We ended up hacking a short thorny tree (we took the horns off of course), using clumps of grass as well as the floor mats from inside of the car and with the Patrol circled around the front taking particular care to drive only on the drier, harder ground, we were finally able to get that massive beast out of the mud. I found that I was really amused by how readily our guide chucked his AK-47 into the front seat and got to work hacking at the mud that held us captive. I was really grateful for his initiative and effort but also amused at the sight of the discarded weapon.

It amazes me how much we take effective communication for granted, until we are sitting, one car stuck in mud and the other roped on ready to yank it out. Well, without waiting for the go-ahead the driver of the Patrol (which I am certain was my dad), took off like a man possessed before the Bighorn had even turned on and snapped one of the ropes. We almost lost a hook that went flying as the rope broke.

So finally we had everything in order, all the animals in one place, all the cars out of the mud and we were set to go, Vic spotted a flock of ducks and as he had a birds license decided to shoot, he went off and killed a golden Egyptian goose. We ended up not having it for dinner as was the plan but gave it to Solomon to take home to his wife.

We went and had the animals inspected, explained the death of the female and got our papers signed and cleared so that we could leave the following day at our convenience. The main office for the rangers was fairly typical. I was surprised to see that they had cell phone signal, this far out in the bush. There was also a big baobab tree, well big by any other standards but comparatively small for a baobab, but as the sun was setting it made for a striking picture against the violet sky.

We went back to camp, ate nshima and mince meat that gave me really bad heartburn. The old men made the young ‘uns roast and eat the lechwe balls as their formal initiation as hunters. I feel that perhaps I should mention that these dear souls had still yet to fire a gun. Ironic? Anyway, we then got to work getting the meat ready to be cut-up first thing in the morning. The campsite manager materialized in the darkness and made us aware of his notable skills in skinning animals and so for a small fee, I paid him to skin my beast, as I had every intention of processing and keeping the skin. Solomon got to work, skinning and disemboweling the rest of the meat.

Soon exhausted by the day’s events and lulled by the warmth and light of the fire, we made our way to bed. We all slept in the same hut, a doorless, windowless, roofless hut. I laid a sleeping bag down and then put my sleeping bag over it but that did nothing to shield me from the cold hard concrete that sought to wreak havoc on my back.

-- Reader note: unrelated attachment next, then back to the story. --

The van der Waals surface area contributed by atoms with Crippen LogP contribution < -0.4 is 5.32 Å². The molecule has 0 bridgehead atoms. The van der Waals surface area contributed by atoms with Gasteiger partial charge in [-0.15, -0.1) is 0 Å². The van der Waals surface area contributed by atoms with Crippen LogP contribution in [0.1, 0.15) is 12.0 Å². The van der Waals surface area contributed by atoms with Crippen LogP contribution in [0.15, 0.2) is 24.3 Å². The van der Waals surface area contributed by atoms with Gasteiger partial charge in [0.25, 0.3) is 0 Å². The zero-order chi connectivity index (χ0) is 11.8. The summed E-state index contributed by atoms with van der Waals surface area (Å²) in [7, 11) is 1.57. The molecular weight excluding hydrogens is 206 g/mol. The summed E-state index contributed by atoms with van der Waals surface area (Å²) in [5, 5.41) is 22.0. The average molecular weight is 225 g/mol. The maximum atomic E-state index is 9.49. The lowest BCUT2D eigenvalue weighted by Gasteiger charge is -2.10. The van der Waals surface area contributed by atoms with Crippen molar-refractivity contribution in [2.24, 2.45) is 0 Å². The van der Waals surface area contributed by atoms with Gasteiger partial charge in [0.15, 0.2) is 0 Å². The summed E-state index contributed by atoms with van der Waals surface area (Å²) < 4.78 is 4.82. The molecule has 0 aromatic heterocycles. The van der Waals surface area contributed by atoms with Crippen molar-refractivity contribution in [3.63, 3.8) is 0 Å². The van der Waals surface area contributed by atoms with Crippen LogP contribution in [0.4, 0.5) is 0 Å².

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Hunting – - Day 1

Day 1- Friday July 10, 2009

Plan was to set off at about 1pm in the afternoon. We all gathered at Nelson’s place at about 1.30- African time for you. But Nelson himself the man of the hour, was nowhere to be seen. He had gone off to pick up the last few things, most importantly ice for preserving the meat on the ride home. Since about 12.30 he had been promising to be on his way home. He didn’t show till 2.30pm.

We packed up all of our supplies and everything we thought we needed for 2 and half days in the bush in the Nelson’s Bighorn, the Trooper and the trailer that we had hitched to the Trooper. At about 4.00pm, we were all packed up and ready to go, or so we thought. Nelson had forgotten some paperwork at Jesmondine and so needed to go back and get it and we needed to fill up the Trooper with diesel. We set off to get gas and Nelson to get his paperwork, planning on meeting up at the Petroda filling station outside of town.

Trying to beat the traffic in the heart of town, we set off towards Kamwala market. We apparently had forgotten a few things: 1. It was now the end of the workday and so there was heavy traffic during rush hour; 2. it was also the end of week and so there were even more cars on the road as commuters tried to make their way out of town. Seriously, traffic was grid-locked. We spent over 30 minutes barely making a mile. The public transportation bus drivers, had at this point resorted to getting off the road and driving on the sidewalk, so that they could get their passengers to their destinations and to pick up more passengers.